5. 6.49 It should be possible to extend the registration orders (and the associated reporting periods) for all three categories of offenders and there should be no limit to the number of times a particular offender’s registration order can be extended. As a matter of fairness, an application for extension should be made before the order expires. It should be possible to apply for an extension during a period of suspension of the order.
  6. 6.50 The reviewing court should consider whether further monitoring would be useful, or whether additional assistance such as ongoing participation in rehabilitation programs is desirable. A person’s registration should cease unless the court is satisfied, on the balance of probabilities, that extending the order is necessary to protect children from harm.
  7. 6.51 As the performance of the person on the order is a relevant factor in considering an extension, regular review will provide an incentive to the person to adhere with conditions such as rehabilitation programs, and to seek reintegration into the community.
  8. 6.52 Regular review of the need for continuing registration should enhance the allocation of police and Department of Human Services resources by enabling them to focus on those offenders who pose a real risk of harm.

Recommendations

20. A registration order in respect of a person found guilty of a Category 1 or Category 2 offence should be of five years duration. A registration order in respect of a person found guilty of a Category 3 offence should be of three years duration.

 

 

21. It should be possible for the Chief Commissioner of Police to apply to a court for an extension of a registration order. There should be no limit to the number of times that a registration order can be extended. The following procedures should apply when seeking an extension:

  1. (a) The Chief Commissioner should be permitted to apply to a court to extend the registration order for a further period of five or three years (as the case may be) at any time before the order expires.
  2. (b) The burden of proof in an extension application should rest with the Chief Commissioner.
  3. (c) The court should extend the order if it finds on the balance of probabilities that it is necessary to do so to protect children from the risk of harm.
  4. (d) In determining an extension application, the court should be required to consider a risk assessment report from a psychologist or psychiatrist with expertise in assessing an offender’s risk of committing further sexual offences against children.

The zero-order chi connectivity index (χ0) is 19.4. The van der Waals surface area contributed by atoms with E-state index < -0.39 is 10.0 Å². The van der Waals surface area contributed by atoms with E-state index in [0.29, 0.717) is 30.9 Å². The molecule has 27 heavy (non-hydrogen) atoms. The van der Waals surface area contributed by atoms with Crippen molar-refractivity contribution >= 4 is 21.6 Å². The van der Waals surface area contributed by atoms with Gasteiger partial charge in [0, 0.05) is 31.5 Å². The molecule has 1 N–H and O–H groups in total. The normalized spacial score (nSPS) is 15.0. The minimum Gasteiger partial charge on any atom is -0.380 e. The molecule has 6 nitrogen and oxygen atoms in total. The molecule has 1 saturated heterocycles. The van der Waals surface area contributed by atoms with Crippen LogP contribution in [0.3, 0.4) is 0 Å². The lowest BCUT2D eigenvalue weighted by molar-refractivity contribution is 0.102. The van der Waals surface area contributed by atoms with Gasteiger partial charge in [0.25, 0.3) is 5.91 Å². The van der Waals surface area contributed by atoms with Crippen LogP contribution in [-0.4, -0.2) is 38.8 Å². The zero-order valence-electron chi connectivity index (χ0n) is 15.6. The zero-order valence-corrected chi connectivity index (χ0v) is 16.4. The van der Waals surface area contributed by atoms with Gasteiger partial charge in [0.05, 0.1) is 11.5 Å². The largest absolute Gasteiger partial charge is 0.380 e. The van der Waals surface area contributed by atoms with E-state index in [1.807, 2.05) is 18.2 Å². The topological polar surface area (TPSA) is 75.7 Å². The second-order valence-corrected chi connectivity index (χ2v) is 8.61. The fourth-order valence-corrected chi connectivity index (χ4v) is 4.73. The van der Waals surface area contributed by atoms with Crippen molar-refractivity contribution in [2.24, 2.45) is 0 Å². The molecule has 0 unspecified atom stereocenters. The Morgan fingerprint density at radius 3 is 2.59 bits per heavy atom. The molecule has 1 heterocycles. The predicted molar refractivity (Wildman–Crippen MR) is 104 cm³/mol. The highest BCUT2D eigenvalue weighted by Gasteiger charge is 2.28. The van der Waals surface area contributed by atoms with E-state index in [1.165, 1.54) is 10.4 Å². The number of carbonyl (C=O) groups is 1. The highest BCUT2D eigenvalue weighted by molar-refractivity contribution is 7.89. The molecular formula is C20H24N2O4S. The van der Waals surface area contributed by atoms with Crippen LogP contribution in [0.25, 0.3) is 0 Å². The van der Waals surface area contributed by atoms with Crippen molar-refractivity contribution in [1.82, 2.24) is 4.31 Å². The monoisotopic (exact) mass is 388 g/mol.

5. (e) If a court decides to extend the period of a registration order it should be able to include any of the conditions that could have been included in the original order.

 

Removal from the Register

  1. 6.53 It is currently unclear whether a person is removed from the Register when their reporting period ends. The Act says nothing about this matter and refers only to destruction of certain materials.43
  2. 6.54 The Commission believes that a person’s name and accompanying information should be removed from the Register once the reporting period has expired. This will both reduce the volume of data in the Register and provide consistency with other provisions in the Act concerning the offender’s privacy.44

Recommendation

22. The Sex Offenders Registration Act 2004 (Vic) should state that when a registration order expires, or is revoked or terminated by a court, the person who was subject to the order is no longer a registered sex offender.

 

 

Length of reporting period for corresponding offenders

  1. 6.55 When a registered sex offender who is required to comply with the reporting obligations under one Australian registration scheme moves to or visits another state or territory, they will be generally deemed to be a ‘corresponding registrable offender’.45 This designation means that they remain a registered offender when they move interstate and they must comply with that new state or territory’s reporting requirements.
  2. 6.56 The Commission believes that there should be some amendments to the ‘corresponding registrable offender’ provisions in the Sex Offenders Registration Act to ensure that interstate offenders do not flock to Victoria with the aim of securing a shorter registration period. Interstate registered sex offenders who come to Victoria after the commencement of the revised scheme should retain reporting obligations for the period that was set in the original state or territory.